With Congress getting ready to assemble the next big defense authorization bill, two House members are coming together across party lines to ensure that everyone arrested in the United States—even suspected terrorists—gets a fair trial.
Last year, during the fight over the National Defense Authorization Act (NDAA), Congress debated legalizing indefinite detention for American citizens suspected of working with Al Qaeda, ultimately deciding to dodge the issue. Now Reps. Adam Smith (D-Wash.) and Justin Amash (R-Mich.) are planning to offer an amendment to this year's defense authorization bill that would guarantee that no one—citizen or otherwise—could be denied a fair trial if captured in the United States. Smith, who is the ranking member of the House Armed Services Committee, will introduce the bill during a hearing Wednesday. Amash has agreed to support it once the defense bill comes to the floor next week, possibly bringing along enough Republican support to ensure its passage in the House.
"The amendment is drafted to prevent the president from indefinitely detaining persons captured on US soil without charge or trial," said Will Adams, a spokesperson for Amash.
Smith and Amash's effort comes amid a bipartisan backlash against indefinite detention that has already produced legislation on the state level. Republican-dominated legislatures in Arizona, Maine, and Virginia have passed anti-NDAA legislation. Proponents of indefinite detention argue that Congress' 2001 authorization of the use of military force against Al Qaeda and the Taliban permits the indefinite detention without trial of American citizens, even those apprehended in the United States. But the Supreme Court has not definitively ruled on the issue. Opponents counter that indefinite detention of American citizens in the United States is unconstitutional.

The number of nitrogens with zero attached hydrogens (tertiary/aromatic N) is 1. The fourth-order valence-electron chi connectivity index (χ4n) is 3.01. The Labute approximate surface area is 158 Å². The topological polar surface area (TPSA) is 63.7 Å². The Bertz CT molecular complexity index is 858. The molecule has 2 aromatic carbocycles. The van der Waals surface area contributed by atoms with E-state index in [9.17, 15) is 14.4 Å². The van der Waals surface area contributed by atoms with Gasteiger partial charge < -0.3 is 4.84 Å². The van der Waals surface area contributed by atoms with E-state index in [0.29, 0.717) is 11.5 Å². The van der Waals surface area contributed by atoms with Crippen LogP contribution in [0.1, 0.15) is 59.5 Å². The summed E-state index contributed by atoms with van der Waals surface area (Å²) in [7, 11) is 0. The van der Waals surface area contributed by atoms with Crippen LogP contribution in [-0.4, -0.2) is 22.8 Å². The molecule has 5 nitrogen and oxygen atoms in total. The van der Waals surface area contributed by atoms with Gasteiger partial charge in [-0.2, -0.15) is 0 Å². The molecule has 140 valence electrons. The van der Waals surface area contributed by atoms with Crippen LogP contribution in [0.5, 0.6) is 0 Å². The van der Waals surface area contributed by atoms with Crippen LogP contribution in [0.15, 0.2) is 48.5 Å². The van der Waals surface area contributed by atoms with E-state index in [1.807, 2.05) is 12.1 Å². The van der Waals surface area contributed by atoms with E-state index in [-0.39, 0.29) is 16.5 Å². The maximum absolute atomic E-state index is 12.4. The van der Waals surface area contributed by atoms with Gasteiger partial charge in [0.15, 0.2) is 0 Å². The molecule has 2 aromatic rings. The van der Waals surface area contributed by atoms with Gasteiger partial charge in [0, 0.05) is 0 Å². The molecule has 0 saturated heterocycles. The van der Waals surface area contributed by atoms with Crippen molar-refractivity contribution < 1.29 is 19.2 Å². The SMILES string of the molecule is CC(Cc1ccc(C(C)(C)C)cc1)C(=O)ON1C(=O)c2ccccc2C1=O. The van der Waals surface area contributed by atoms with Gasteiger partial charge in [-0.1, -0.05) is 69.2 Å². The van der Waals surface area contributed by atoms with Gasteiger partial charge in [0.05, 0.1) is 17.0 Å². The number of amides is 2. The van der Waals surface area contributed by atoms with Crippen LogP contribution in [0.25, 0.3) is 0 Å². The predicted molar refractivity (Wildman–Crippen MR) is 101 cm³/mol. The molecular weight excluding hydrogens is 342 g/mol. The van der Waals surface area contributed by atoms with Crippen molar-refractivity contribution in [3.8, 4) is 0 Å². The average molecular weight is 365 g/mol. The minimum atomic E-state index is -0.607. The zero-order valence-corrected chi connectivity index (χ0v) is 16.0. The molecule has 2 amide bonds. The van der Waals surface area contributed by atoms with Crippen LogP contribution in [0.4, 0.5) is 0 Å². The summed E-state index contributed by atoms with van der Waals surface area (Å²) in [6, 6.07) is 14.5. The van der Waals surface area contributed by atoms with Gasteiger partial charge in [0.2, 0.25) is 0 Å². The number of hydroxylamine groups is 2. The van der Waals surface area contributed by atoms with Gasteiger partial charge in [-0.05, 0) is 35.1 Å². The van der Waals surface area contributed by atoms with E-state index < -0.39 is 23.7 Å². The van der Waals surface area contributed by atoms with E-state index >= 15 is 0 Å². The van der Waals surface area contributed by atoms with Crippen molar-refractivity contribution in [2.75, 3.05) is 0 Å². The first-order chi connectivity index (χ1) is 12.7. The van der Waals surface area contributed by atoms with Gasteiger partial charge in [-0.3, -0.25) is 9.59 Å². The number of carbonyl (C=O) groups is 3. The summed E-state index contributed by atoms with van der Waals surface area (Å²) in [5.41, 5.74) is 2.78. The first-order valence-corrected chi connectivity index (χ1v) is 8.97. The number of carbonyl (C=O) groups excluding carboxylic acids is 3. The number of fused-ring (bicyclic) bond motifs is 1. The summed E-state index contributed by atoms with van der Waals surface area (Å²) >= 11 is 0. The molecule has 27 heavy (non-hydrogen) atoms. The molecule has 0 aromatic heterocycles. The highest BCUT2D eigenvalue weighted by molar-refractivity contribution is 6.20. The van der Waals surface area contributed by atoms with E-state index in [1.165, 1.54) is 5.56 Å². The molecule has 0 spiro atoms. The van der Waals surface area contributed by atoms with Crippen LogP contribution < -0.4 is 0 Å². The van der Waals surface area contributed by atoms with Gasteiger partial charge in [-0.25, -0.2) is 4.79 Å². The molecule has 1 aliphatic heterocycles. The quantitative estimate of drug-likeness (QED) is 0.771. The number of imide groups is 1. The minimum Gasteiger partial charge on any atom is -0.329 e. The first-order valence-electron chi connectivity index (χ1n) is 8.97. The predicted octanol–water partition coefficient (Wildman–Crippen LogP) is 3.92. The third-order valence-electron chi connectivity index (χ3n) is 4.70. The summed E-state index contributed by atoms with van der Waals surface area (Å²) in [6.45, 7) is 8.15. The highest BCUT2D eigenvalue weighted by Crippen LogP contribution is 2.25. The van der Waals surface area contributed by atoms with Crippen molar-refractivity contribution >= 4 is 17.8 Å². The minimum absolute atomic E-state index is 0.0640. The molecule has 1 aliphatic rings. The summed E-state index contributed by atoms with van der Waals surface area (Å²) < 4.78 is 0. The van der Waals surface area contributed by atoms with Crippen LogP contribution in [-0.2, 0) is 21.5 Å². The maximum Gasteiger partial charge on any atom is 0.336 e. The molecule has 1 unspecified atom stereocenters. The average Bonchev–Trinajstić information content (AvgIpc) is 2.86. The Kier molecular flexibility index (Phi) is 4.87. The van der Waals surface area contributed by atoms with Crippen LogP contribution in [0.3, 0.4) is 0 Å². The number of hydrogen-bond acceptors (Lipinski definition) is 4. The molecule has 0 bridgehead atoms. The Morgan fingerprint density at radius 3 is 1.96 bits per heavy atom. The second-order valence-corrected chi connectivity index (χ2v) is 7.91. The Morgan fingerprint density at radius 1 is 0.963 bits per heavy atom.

Some legislators have responded to the NDAA backlash with proposals that do not truly address the matter. Rep. Scott Rigell (R-Va.) offered legislation that would "guarantee" a judicial hearing for anyone captured on US soil. The proposal effectively does nothing because the Supreme Court has already ruled that terror detainees, citizens or otherwise, can use the right of habeas corpus to challenge their detention. But being able to challenge a detention is not equivalent to the right to a trial. Rigell's proposal "doesn't even come close to the rights that Americans are due under the Constitution," says Adams, Amash's spokesman.
Still, Rep. Buck McKeon (R-Calif.), the chairman of the armed services committee, has integrated the language of Rigell's "habeas guarantee"—not the Smith-Amash proposal—into his version of the defense bill.
The Smith-Amash bill also faces serious opposition in the Senate, especially from a group of senators who tried to authorize indefinite detention for US citizens last year.
But Amash is hopeful. "There were many Republicans who voted against the NDAA on final passage [last year] in large part due to the detention provisions," Adams says. "If you do the math, you realize we're within striking distance of fixing [them]."
Correction: This piece intially incorrectly stated that Amash represents Illinois, he represents Michigan's 3rd District.